Turn yours up to it like sunflowers, cure your family gripes, run off all that chocolate; get yourselves outside.

Have a Happy Outdoor Easter!

The gift of weblessness and the wonder of ‘wasted’ time

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Typical spring; sunlit blossom against a stormy sky

We call Spring a fickle bitch in this house! That’s because it’s brazen and hot one minute and blasting your face off with gales and ice the next.

It doesn’t take much bad weather where we live to put the internet off – there are several times a year it disappears. And of course the landline phone.

Who needs a landline phone in these days of mobiles? People like us who live in places of no signal!

I can pace about in anger and frustration – again – it happens quite often. Or I can just be stoic and remind myself that I did actually happily exist without the Internet at one time. And do other things like reading, or walk – always available, always free.

Since I couldn’t work I drove to town, partly to get enough signal to ring BT, mostly to have a long browse in the library, an oft forgotten pleasure. I brought home a stash of books. And did some writing with pen and paper, ready to be blogged when service was restored. It was quite nice really – once I could get my mind turned in that direction and stop fretting over time wasted.

Time ‘wasted’ is a state of mind I reckon. I could look at it as time ‘gifted’ instead.

My mum, the loving character you may have met in ‘A Funny Kind of Education’ Untitled-1 copywould have considered time on the Net as time wasted, in complete contrast to how we view it now. In her lifetime it wasn’t the facility it is now, more of a hobby. And anyway, time wasted is a point of view – she could spend/waste hours by her fire with a good book and a cat on the knee. Wasted? She enjoyed every minute, how is that a waste? But she wasn’t sucked into a lifestyle that depended on the Net and an image obsession of busy-busy on Social Media like we are today.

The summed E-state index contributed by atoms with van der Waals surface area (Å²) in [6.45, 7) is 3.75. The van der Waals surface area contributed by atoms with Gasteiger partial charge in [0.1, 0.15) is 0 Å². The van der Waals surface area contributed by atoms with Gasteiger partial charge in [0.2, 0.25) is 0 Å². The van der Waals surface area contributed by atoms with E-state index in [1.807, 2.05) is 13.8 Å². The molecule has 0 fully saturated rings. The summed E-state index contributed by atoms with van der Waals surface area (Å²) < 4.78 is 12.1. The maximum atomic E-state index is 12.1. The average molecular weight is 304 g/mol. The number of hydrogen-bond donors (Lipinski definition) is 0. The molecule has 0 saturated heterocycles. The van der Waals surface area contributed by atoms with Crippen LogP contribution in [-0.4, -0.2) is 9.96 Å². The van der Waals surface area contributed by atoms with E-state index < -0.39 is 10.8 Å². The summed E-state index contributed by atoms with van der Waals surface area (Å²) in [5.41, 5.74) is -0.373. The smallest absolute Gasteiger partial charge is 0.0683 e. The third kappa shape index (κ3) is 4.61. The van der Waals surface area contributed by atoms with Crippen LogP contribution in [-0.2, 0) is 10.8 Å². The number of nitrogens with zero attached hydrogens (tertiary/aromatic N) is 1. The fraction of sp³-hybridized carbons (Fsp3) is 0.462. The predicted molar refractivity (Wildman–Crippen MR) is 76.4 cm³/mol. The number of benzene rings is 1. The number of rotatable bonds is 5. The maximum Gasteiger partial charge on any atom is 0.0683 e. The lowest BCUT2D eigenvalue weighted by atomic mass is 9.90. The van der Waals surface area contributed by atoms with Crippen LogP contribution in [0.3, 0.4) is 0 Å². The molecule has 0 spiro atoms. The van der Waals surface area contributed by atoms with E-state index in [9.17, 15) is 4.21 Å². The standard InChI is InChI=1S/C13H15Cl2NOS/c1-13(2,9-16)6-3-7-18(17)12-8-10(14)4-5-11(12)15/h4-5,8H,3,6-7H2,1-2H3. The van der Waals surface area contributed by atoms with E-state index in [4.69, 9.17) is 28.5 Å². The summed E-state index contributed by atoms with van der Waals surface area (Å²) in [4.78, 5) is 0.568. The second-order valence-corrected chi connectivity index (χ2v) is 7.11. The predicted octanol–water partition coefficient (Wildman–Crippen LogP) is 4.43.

When we first came to this old house of hers, which we now occupy, I was a child in the seventies. It had no electricity, no phone of course. No heating except the coal fire. And it was NO problem – it was just how it was. And I consider myself lucky that I have memories of that because it reassures me that life can exist without it when necessary. And I have the skills to cope for a while.

It pays to have this kind of resourcefulness. Will our kids have it, so pampered and cosseted are they? Resourcefulness is a life skill that is invaluable. Can you imagine, we even started home educating without the Net? But the access it gives us to information and community now means parents can home educate with confidence.

There were some great programmes recently called ‘Back In Time for the Weekend’ that showed life in a family pre-technology, did you see any? They’re not available at the moment but similar programmes about existing without it are, that provoke some great historical discussions with the kids about this concept, which enriches their education. (Bit alarming to find I’m now history!)

Meanwhile, I kept reminding myself that the Internet would only be off for a while. It’d be back. Work would be back. Networking would be back. So instead or ‘wasting’ my time and energy fretting I decided I might as well turn my attention to the other things I value and enjoy this little gift of Weblessness.

So later that evening I visited a friend instead of being on the Net and had an evening of happy natter which I’d never have done if the Net had been available.

Gifts indeed!

Singing of holidays

spring16 003I’ve been editing my new Home Ed book; one just for all those wobbly days when you wonder what the hell you’re doing! It’s to reassure you you’re doing good, because I remember what it’s like when your mind turns deceitful and messes with your confidence. This book is to get it back on track.

I’ve been determined to get it done, it’s a lot of work and I’m that stuck to keyboard I think my fingers now have square ends. And I also get slightly loony when I’ve been shut inside, too still, for too long.

So I’m just a bit desperate to prise bum off chair and get outside; enjoy the Spring delights this weekend even if it is in the rain.